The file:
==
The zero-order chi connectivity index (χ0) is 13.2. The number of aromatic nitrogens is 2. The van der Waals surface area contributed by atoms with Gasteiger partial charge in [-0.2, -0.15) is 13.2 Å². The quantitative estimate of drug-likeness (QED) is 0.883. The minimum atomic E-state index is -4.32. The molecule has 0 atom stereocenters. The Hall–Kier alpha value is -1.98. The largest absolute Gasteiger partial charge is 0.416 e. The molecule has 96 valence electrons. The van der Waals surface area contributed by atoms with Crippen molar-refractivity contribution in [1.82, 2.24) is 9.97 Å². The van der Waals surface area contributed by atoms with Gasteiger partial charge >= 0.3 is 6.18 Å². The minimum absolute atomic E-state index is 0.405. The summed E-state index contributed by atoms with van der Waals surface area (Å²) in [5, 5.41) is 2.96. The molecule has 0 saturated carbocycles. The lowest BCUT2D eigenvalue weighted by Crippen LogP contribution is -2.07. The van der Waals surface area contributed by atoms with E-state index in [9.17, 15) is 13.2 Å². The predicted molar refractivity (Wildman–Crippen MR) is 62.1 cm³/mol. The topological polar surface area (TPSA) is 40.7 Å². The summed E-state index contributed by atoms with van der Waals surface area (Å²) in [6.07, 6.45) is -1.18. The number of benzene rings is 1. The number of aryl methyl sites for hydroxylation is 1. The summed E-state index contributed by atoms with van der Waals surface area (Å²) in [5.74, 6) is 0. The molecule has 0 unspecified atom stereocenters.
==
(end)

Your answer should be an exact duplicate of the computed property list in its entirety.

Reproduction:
The zero-order chi connectivity index (χ0) is 13.2. The number of aromatic nitrogens is 2. The van der Waals surface area contributed by atoms with Gasteiger partial charge in [-0.2, -0.15) is 13.2 Å². The quantitative estimate of drug-likeness (QED) is 0.883. The minimum atomic E-state index is -4.32. The molecule has 0 atom stereocenters. The Hall–Kier alpha value is -1.98. The largest absolute Gasteiger partial charge is 0.416 e. The molecule has 96 valence electrons. The van der Waals surface area contributed by atoms with Crippen molar-refractivity contribution in [1.82, 2.24) is 9.97 Å². The van der Waals surface area contributed by atoms with Gasteiger partial charge >= 0.3 is 6.18 Å². The minimum absolute atomic E-state index is 0.405. The summed E-state index contributed by atoms with van der Waals surface area (Å²) in [5, 5.41) is 2.96. The molecule has 0 saturated carbocycles. The lowest BCUT2D eigenvalue weighted by Crippen LogP contribution is -2.07. The van der Waals surface area contributed by atoms with E-state index in [9.17, 15) is 13.2 Å². The predicted molar refractivity (Wildman–Crippen MR) is 62.1 cm³/mol. The topological polar surface area (TPSA) is 40.7 Å². The summed E-state index contributed by atoms with van der Waals surface area (Å²) in [6.07, 6.45) is -1.18. The number of benzene rings is 1. The number of aryl methyl sites for hydroxylation is 1. The summed E-state index contributed by atoms with van der Waals surface area (Å²) in [5.74, 6) is 0. The molecule has 0 unspecified atom stereocenters.